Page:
William Pennefather (1826-1873)
by Unknown artist
stipple engraving, mid 19th century
NPG D11183

© National Portrait Gallery, London

In a bid to improve the living conditions of the poor, Pennefather recruited a team of christian women, who became known as Deaconesses, and whose training as missionaries had included biblical tuition, sewing, cookery, housekeeping, singing and book keeping in preparation to work in a Mildmay Mission or abroad.(1) Pennefather's missionary projects included; a Men's Night School, Sewing classes for widows', a Flower Mission, Lads' Institute, a Servants' training home and a Missionary Training Home, he took some inspiration from a Lutheran 'Order of Deaconesses' in Germany.

'Florence Nightingale had the greatest respect for both groups, hailing 'Every attempt to train in practical activity all female missionaries'... Her interest was no doubt particularly stimulated by the fact that, some of them [in other Mildmay Institutions] specialised in nursing and so were among some of the first trainee nurses in the country' (2)

1. D.Taylor-Thompson, 'Mildmay- The Birth and rebirth of a unique Hospital'. London, 1992

2. D.Taylor-Thompson, 'Mildmay', pg 8

Mildmay Mission Hospital Badge awarded to Mary Richard 1931-1934

Mary Richards entered training at the Mildmay Mission Hospital in April 1931 and left after completing her training and receiving her certificate in May 1934. Mary was from Brixworth, Northants and aged 22 years when she started her training; she had previously learnt dressmaking, housewifery, and cookery, all skills previously required by women who became Mildmay Deaconesses prior to Nurse training becoming an option.

 Mary had worked in a Girls Village home for nearly two years, and her religious faith was described as C of E. Many applicants to train as nurses at Mildmay were also Church Missionary Society candidates. Her report describes her as 'A kind, reliable capable nurse.'

Mary returned in 1938-9 working for six months as a Nursing Sister, for the last eight days she was in charge of the male ward, Mathieson.

With thanks to Sarah Rogers for the information and image contained above.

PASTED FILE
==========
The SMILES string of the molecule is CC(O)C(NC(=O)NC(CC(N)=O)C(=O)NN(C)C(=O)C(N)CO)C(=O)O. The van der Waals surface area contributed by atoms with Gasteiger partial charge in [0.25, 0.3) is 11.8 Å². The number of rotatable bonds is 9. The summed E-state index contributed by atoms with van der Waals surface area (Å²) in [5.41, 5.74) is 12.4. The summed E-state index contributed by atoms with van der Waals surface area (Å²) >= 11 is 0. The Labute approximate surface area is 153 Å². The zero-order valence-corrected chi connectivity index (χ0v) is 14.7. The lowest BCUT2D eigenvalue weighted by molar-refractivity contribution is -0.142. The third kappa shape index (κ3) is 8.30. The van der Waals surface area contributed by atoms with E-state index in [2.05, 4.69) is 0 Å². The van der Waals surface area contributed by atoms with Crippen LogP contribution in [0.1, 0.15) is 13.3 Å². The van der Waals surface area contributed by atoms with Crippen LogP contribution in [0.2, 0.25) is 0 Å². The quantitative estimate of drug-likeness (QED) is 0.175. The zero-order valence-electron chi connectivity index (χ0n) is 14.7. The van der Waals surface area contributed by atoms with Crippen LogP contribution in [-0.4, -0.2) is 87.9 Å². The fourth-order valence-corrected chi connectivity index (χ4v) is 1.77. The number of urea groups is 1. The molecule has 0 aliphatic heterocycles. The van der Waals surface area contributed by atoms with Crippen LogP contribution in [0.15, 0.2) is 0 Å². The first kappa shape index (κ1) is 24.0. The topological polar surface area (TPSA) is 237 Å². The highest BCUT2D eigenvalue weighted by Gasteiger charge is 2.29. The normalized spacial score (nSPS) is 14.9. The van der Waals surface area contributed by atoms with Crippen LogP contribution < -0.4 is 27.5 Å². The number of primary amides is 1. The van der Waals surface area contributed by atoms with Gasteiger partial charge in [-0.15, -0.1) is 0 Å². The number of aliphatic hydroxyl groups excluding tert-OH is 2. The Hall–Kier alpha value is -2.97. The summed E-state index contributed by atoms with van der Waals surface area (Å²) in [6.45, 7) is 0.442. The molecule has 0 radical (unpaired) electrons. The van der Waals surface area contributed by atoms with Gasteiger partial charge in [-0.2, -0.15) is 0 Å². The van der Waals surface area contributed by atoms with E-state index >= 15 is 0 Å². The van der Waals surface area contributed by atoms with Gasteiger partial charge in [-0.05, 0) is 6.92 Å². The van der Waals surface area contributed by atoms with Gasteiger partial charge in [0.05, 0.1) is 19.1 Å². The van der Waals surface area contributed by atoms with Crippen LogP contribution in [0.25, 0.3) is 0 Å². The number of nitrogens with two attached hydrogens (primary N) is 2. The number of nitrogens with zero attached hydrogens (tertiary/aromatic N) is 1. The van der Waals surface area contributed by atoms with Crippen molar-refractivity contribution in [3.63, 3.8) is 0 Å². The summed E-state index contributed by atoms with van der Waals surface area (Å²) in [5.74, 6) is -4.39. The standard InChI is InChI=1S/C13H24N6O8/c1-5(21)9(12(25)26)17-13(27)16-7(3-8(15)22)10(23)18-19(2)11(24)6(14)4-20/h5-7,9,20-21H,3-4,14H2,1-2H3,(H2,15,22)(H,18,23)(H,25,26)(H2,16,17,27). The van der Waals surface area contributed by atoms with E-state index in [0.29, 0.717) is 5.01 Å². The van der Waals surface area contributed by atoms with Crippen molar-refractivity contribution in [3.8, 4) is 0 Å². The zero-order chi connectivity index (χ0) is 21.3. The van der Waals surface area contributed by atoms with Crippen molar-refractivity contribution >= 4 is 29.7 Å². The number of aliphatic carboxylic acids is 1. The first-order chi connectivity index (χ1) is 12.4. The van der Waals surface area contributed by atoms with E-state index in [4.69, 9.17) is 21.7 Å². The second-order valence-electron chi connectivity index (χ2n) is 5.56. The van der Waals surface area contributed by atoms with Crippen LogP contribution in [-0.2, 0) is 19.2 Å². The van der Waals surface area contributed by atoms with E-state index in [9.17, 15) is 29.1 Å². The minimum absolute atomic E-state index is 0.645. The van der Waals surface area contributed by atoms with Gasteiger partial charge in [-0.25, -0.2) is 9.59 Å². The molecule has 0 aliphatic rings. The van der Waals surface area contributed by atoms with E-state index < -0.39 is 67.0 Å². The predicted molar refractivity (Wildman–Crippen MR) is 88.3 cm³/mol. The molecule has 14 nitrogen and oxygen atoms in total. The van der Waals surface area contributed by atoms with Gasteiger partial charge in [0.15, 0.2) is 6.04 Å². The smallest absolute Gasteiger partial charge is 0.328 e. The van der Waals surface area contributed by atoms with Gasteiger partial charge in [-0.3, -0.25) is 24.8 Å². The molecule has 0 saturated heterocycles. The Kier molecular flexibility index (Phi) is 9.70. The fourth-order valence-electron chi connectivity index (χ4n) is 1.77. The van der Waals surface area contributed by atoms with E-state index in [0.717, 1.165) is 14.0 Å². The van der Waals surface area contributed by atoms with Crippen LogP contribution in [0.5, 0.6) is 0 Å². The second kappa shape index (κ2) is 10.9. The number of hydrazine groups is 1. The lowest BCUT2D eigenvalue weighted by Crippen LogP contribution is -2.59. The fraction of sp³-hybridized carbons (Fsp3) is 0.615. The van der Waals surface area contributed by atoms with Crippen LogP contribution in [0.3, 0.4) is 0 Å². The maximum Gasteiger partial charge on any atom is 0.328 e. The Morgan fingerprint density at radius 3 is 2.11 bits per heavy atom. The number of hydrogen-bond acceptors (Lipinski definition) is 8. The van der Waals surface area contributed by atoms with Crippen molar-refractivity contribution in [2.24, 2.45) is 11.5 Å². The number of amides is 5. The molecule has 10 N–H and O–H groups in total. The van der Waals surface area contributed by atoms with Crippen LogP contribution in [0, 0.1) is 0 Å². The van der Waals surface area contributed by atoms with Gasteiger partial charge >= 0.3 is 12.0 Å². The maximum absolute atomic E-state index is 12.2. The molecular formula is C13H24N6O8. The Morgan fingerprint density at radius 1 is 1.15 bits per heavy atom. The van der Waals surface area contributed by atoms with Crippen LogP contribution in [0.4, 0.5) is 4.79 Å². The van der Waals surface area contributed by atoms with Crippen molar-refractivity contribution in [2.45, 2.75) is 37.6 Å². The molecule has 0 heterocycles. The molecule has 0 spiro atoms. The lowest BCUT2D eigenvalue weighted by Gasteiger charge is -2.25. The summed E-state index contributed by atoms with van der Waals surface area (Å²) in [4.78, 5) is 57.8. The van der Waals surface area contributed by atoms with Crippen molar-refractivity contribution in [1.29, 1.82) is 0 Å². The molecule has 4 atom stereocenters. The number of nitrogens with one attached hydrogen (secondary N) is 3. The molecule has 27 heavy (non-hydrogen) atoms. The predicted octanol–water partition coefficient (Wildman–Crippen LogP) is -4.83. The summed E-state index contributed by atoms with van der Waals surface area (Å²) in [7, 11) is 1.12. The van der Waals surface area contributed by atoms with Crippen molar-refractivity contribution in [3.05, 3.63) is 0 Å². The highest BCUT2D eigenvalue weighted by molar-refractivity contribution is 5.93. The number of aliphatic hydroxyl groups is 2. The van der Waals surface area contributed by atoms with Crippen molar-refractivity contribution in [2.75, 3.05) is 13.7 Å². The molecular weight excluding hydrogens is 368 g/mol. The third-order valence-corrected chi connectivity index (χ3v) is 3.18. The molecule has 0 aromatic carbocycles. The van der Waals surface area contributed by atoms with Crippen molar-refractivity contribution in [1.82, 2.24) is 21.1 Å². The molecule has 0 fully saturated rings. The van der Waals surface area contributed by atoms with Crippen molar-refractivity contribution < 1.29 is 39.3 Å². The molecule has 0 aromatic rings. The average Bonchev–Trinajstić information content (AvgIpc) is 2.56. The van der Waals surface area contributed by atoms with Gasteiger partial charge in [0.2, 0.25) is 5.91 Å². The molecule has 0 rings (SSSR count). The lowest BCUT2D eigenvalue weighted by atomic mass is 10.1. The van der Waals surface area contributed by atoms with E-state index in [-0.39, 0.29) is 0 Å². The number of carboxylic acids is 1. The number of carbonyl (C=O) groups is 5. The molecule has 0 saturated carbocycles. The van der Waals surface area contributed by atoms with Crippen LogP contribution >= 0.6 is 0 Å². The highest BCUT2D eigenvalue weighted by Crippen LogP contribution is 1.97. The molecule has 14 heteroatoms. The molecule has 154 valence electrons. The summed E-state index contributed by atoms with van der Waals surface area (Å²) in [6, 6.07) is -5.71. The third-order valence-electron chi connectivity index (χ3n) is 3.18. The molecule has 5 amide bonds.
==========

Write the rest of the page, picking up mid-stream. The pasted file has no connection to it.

History of Mildmay Mission Hospital

The Mildmay Mission Hospital has its origins in the work of The Rev. William Pennefather and his team of Christian women, later known as Deaconesses*, who began their work of visiting the sick of the East End during the Cholera outbreak of 1866.

The Mildmay Medical Mission was opened in 1877 by William's widow Catherine Pennefather and eleven other women, in a converted warehouse behind Shoreditch Church, in Turville Square/Cabbage Court in the Old Nichol slums.

Before 1874, the Mildmay Mission operated from a warehouse in Cabbage Court in the Old Nichol (Little Bacon St), south of Bethnal Green Rd.

Dedicated to the memory of William, who had died in 1873, it consisted of twenty-seven beds in three wards, one doctor, three nurses and five deaconesses in training. The Hospital was recognised for the training of nurses in 1883. Although the hospital did not require letters of admission, like many other voluntary hospitals of the time, and it did not discriminate by religion, throughout its existence the Mildmay stressed its role as an evalgelical Christian centre as well as a General Hospital; prayers were held on the wards, and biblical quotations were painted on the walls. Staff regarded their work as a religious as well as a medical vocation. Despite this, the hospital had a strong tradition for treating Jewish immigrants to the East End.

The slum clearances carried out by the London County Council in the 1880s and 1890s threatened the original site, and in 1890, a foundation stone was laid for a purpose-built hospital at Austin Street and Hackney Road. In 1892 the new Mildmay Mission Hospital opened, with 50 beds in 3 wards; male, female and children's. (The Mildmay Mission itself was based from c.1870s-1950s at Central Hall, Philpot Street, close to the Royal London Hospital).

The 1892 Mildmay Mission Hospital

In 1948 the hospital was incorporated into the National Health Service as part of the North East Metropolitan Regional Board's Central (No. 5) Group of Hospitals and transferred in 1966 to the East London Group. In 1974 it became part of the Tower Hamlets Health District. As a hospital with less that 200 beds the hospital was regarded as uneconomic and was closed down in 1982.

In 1985, the hospital was reopened outside the NHS as a charitable nursing home, with a GP surgery attached and caring for young chronically sick patients; in 1988, it became Europe's first hospice caring for people with HIV/AIDS and their families, acquiring a worldwide reputation. It was famously visited by Princess Diana in the 1980s and 1990s. Diana made 17 unofficial visits to our Shoreditch hospital, arriving at 11pm and staying until the early hours. She would sit with dying patients and hold their hands.

Timelapse of the demolition of the 1892 hospital in 2011


In 2014 a new, purpose-built hospital was opened, which still its maintains outreach work across the world.

The entrance to the new hospital

*The Mildmay Deaconess Institute was also responsible for the Mildmay Memorial Hospital in Islington.

See the Bert Miller Archive for more photos taken in the hospital in earlier times.


Registered Charity: 292058

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